Port of Portland | Working waterfront and future developments

um1990

New member
Joined
Jul 22, 2021
Messages
20
Reaction score
40
Started a new thread due to recommendations from markhb and Cosakita 18 that is devoted to the Port of Portland, its working waterfront and any current or future developments. Included is a bird's eye view of the harbor from the 1930's because I enjoy sharing Portland's history.View attachment 27553
Looking at this picture, and considering it was the 1930s with a population of 70k plus, you'd think Portland would be a booming city of 200,000 (or close to it) today...

BTW, those are some Awesome pictures!
 

Portlander

Senior Member
Joined
Apr 14, 2010
Messages
1,487
Reaction score
2,490
^ Credit goes to all of the photographers who captured Portland's history throughout the years so the pictures can be shared with current and future urbanologists! Portland's population (68,408) will always be limited by its approximate 22 square miles of land to actually count people. It maxed out close to 80,000 after WWII and I think it will be difficult to meet that number again unless we go taller on the peninsula. Now if we were able to annex South Portland, Westbrook or Falmouth? Or better yet, maybe consolidate the entire county like some southern cities have to save money on schools, fire, police, and government services which substantially increased their populations.
 
Last edited:

Portlander

Senior Member
Joined
Apr 14, 2010
Messages
1,487
Reaction score
2,490
1661003881232.png
1661008129471.png

A couple of renderings of the Maine International Cold Storage Facility that broke ground this morning seeing that it is a future development. Courtesy of Cosakita 18.
 
Last edited:

RandomWalk

Senior Member
Joined
Feb 2, 2014
Messages
1,997
Reaction score
1,963
Just noticed that the new signage on the MSP is a replicate of the former which must be intentional. (y)
The rounded M and squared R the on the original are a little more polished. The new one is more utilitarian, but the nod is there.
 

Portlander

Senior Member
Joined
Apr 14, 2010
Messages
1,487
Reaction score
2,490
^ Changed my text to "close copy" of the original. Maybe they'll add the Maine Port Authority sign which is still in existence and would complete the retro look.
 

DanielPWM19

Active Member
Joined
Aug 21, 2020
Messages
206
Reaction score
254
Looking at this picture, and considering it was the 1930s with a population of 70k plus, you'd think Portland would be a booming city of 200,000 (or close to it) today...

BTW, those are some Awesome pictures!
Portland has been historically great at shooting itself in the foot.
 

markhb

Active Member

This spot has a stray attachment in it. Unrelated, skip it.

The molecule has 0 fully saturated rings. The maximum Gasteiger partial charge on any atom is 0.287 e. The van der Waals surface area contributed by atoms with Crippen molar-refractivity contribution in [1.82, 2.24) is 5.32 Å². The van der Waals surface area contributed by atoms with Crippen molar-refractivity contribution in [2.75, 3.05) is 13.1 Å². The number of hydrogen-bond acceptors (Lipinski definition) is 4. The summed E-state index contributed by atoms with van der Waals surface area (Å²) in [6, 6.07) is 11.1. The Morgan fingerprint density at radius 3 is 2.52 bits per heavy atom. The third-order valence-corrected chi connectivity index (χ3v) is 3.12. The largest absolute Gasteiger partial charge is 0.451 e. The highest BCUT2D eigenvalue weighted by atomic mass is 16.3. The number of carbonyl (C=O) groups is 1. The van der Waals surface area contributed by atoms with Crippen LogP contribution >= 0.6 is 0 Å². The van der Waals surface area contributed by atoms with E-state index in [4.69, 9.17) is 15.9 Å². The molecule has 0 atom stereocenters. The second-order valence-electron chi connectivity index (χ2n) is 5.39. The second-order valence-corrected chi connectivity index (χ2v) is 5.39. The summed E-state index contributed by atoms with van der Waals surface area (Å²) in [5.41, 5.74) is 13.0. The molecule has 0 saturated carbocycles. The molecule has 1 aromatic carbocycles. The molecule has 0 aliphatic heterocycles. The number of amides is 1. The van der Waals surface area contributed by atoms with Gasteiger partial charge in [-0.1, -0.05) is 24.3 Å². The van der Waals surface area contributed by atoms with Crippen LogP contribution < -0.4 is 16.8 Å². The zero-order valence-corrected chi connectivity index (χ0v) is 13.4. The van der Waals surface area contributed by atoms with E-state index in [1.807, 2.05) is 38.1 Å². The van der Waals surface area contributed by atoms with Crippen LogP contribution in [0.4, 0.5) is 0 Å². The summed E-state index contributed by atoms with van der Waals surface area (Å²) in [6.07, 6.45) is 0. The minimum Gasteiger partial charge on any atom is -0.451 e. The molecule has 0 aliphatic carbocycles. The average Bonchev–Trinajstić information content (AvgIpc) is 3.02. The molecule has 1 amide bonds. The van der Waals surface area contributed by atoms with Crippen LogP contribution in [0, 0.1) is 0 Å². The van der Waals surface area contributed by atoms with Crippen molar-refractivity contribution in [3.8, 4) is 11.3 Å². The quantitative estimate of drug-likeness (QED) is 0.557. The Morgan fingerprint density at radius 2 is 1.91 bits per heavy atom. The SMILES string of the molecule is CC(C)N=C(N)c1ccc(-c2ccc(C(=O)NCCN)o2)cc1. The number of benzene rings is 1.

Joined
Oct 19, 2013
Messages
782
Reaction score
327
I was going to mention, Bug Light being out on the end of that breakwater. That's all filled in now, obviously.
 

Portlander

Senior Member
Joined
Apr 14, 2010
Messages
1,487
Reaction score
2,490
I'm amazed at the transformation and the effort it took to demolish and remove all of the steel, concrete and other hazardous materials from the two yards during a period where we were not as environmentally friendly!
 

TC_zoid

Active Member
Joined
Apr 16, 2014
Messages
614
Reaction score
593
Ideally, the inlet bordering the oil cargo pier to the east, and the land/trees to the west could hold a permanently docked Liberty Ship (I've heard that there is one salvageable in Alabama) converted to a museum to highlight and educate the history of shipbuilding in Maine. These ships, BIW, and the incredible schooners built on the coast over the years would be the focus. The large cargo holding spaces inside the ship could feature exhibits. A small main structure with an enclosed connecting footbridge could be built on the land part. At least $15-20 million needed for this endeavor? The dynamic and smart women who run the Maine Children's Museum didn't seem to any serious hurdles in raising $15 million for theirs. Appeal to the emotions, is one surefire way. But I'm not confident it could happen, especially after the city/s ignorance and disrespect with the Abyssinian House over the years. That too almost sank into the abyss. The Liberty Ships were key to winning the war. It's why the Russians are losing theirs today--supplies. Imagine all truckers nationwide going on a strike. Everything stops because you've run out of everything.
 

markhb

Active Member
Joined
Oct 19, 2013
Messages
782
Reaction score
327
The only surviving Liberty Ship I'm aware of is the Jeremiah O'Brien,, which has been turned into a museum and is, I believe, docked in San Francisco. I visited it when it paid a call here after refurbishment.
 

Top